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News corp. today unveils its formal-and hopefully final-repositioning of the iGuide Web service, now dubbed TV Guide Entertainment Network.

Finally realizing what others learned months ago about the power of brands on the Web, News. Corp.'s new service has as its backbone TV Guide, the nation's largest weekly magazine with a paid circulation of 13 million.

The redesigned free service, located at, focuses on four content areas: TV, of course, along with music, movies and sports (the latter drawing heavily on another News Corp. brand, Fox Sports). It will also offer 132 versions of TV Guide's weekly listings, organized by market and cable company; free e-mail updates for users who register TV viewing preferences; a database of movie information; and a chat room built to accommodate 5,000 simultaneous users.

"Most of the traffic on iGuide came to branded environments, like Fox Sports and TV Guide," said James Murdoch, the company's 24-year-old VP-music and new media, and son of News Corp. Chairman Rupert Murdoch.


TV Guide has wrestled over the past two years to position itself within News Corp.'s stable of interactive properties. Early con-cepts for the magazine's digital presence involved bundling discs with editions of the magazine and offering it as a standalone online property, possibly at a premium price.

But as News Corp. formed a joint venture with MCI Com-munications Corp., TV Guide's freedom as a digital brand became bound by corporate contracts and plans for News Corp. properties that shifted alongside the com-pany's fickle list of media deals.

TV Guide at one point slipped completely from view, falling behind the broad heading of "TV" on the home page of iGuide.

"We were all they had, and they hid us," said a former executive with iGuide, which News Corp had hoped would be a premier entertainment information destination on the Web.

While the iGuide name hasn't disappeared altogether-"there are some ideas being bandied around" about what to do with it, said Mr. Murdoch-starting today, those who point their browsers to iGuide ( will be redirected to the TV Guide Entertainment Network.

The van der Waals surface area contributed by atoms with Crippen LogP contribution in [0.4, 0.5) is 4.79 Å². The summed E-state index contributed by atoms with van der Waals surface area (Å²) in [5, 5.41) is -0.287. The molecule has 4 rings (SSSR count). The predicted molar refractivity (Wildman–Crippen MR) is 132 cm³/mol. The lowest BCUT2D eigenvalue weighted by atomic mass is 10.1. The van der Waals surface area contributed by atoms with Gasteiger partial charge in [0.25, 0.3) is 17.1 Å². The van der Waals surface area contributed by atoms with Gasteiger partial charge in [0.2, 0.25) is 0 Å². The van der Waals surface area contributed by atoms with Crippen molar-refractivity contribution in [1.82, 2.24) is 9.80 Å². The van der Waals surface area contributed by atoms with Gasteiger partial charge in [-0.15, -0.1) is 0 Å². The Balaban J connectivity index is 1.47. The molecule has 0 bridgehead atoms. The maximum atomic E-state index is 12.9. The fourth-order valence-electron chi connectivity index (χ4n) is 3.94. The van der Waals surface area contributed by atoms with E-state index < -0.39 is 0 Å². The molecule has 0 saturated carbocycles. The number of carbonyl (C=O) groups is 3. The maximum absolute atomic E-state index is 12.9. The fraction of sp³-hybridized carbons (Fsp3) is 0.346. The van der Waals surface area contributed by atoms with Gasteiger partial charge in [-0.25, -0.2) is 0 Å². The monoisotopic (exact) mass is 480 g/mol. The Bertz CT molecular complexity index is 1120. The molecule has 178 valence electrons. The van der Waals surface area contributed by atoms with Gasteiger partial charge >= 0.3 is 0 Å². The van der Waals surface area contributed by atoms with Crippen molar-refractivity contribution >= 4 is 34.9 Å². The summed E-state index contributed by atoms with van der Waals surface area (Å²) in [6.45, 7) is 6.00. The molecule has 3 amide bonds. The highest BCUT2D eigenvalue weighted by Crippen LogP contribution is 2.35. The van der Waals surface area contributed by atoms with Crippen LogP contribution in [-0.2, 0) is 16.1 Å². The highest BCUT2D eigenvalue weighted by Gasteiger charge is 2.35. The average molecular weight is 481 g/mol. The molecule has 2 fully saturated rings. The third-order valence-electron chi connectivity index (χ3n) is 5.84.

Softbank Interactive Marketing will represent the site to advertisers and develop interactive marketing for it. News Corp. has allocated a marketing budget of less than $5 million to the site's relaunch.

Of the nine current advertisers on iGuide, so far only Ziff-Davis and Primestar are committed to sponsoring the redesigned site. The site will charge a $25 cost per thousand (or a minimum $6,200 monthly) through June, said Tom Biggs, senior VP of the TV Guide Entertainment Network.

Supporters of TV Guide-according to Mr. Biggs, there are at least one million users visiting the iGuide site monthly-are satisfied the company finally put the brand out front. Indeed, WebTV Networks and TV Guide Entertainment Network finalized a deal on Jan. 8 to give the site premium positioning on WebTV boxes.

But detractors say the launch is way overdue. TV Guide had capabilities to launch 120 or more listings editions online as early as February 1996, according to one former iGuide employee, but didn't put these offerings online because the company wanted to develop a revenue model from them.


Since then, competitor Gist Communications launched its service ( in September with free TV listings organized by time zone and top city markets. The company also began offering multimedia spots online for marketers who want to let users sample TV shows. It will expand its listings

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